Targets create focus.

Rewarding efficiency generates future success (even if we don’t stay at a Holiday Inn Express).

Leaky Hole 4: An Old Boat

Replace old boats.

Is your firm using outdated computers or software?

Here are a few questions to consider:

  • Does each staff member have a portable monitor?
  • Does the team have a quality scanner?
  • Is the team working out of the cloud?
  • If your firm is not paperless, why not?
  • Are your work papers linked to the trial balance?
  • Does your firm provide audit templates by industry specialization?
  • Has the audit team received current technology training?

And If You Already Do These Things?

Can the fee be negotiated? If not, it may be time to let go of the engagement. Not all jobs are desirable, and this one may, in fact, inhibit your ability to seek out better opportunities.

Tech Tip #4: How To Quickly Bring a Quote from an Email into a Response

Do you ever read an email, and a particular sentence elicits a response from you. Often, in responding, we click reply and begin to type, attempting to restate the original thought from the email.

Is there a quick way to copy the relevant sentence into your response? Yes.

First, highlight the words you desire to bring into your response.

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Next, click the reply button (as you normally do).

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The highlighted sentence appears in your response. Now you can comment on it. Your correspondent will love you since you’ve made it easy for her to understand exactly what you are referring to.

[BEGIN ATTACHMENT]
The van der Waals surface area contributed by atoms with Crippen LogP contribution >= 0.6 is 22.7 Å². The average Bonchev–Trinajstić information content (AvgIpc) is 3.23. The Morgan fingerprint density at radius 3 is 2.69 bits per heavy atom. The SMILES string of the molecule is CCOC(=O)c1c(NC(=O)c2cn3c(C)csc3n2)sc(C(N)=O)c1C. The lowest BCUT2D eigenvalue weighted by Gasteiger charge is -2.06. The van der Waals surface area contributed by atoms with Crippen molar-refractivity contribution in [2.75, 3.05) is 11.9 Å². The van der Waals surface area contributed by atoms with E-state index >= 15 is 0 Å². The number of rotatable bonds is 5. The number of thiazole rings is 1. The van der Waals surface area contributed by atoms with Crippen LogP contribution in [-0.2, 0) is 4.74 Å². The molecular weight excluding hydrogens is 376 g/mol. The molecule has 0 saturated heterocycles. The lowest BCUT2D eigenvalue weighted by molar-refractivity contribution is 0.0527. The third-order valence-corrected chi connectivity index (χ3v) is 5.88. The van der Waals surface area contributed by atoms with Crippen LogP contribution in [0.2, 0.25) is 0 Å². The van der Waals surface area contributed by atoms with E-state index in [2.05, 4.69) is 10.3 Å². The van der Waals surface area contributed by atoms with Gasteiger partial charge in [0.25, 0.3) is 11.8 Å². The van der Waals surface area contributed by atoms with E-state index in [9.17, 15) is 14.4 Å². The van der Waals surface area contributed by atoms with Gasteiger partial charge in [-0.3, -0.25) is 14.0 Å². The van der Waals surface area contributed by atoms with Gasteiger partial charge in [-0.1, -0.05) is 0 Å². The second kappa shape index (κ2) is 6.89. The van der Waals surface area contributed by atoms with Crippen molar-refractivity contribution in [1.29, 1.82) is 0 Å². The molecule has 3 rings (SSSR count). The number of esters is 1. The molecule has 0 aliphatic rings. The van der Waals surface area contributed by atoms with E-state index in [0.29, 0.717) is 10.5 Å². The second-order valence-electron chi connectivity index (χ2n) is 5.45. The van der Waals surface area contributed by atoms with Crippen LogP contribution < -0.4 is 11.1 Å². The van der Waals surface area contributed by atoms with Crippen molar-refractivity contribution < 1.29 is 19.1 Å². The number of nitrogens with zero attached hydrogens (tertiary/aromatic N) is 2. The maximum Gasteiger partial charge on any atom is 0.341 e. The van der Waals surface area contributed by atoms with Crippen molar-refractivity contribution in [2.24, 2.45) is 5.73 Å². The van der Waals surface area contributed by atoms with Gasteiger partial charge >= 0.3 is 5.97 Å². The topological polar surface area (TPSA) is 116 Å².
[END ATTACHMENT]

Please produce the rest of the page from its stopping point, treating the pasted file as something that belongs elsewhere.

Tech Tip #3: Link Your Work Papers to Your Trial Balances

Many CPA firms link their trial balances to their work papers, but I still see many that do not. The consequence of not linking: Inefficiency. Firms that don’t link will re-create all their work papers every year. It doesn’t have to be that way.

How does linking work?

First, linking assumes your firm is using a paperless software package (the trial balance is a part of your paperless software).

Second, create a work paper in Excel (for example).

Third, link a cell in Excel to a number in your trial balance (say the adjusted balance for a cash account). See your paperless software package instructions for directions (the specifics of how this works is different for each paperless software package, but the concept is the same).

Once your work papers are linked, you can do magic. How? Download your trial balance, and your work papers automatically populate. It’s awesome!

So, for those work papers that look the same from year to year, build your links, and you’ll never have to re-create them again.

After you create these work papers in the first year, you will roll them over for the subsequent year’s engagement; the links will remain. When you download the trial balance for the next year, the numbers will again populate your linked work papers. Then go play some golf–you’ll have more time to do so.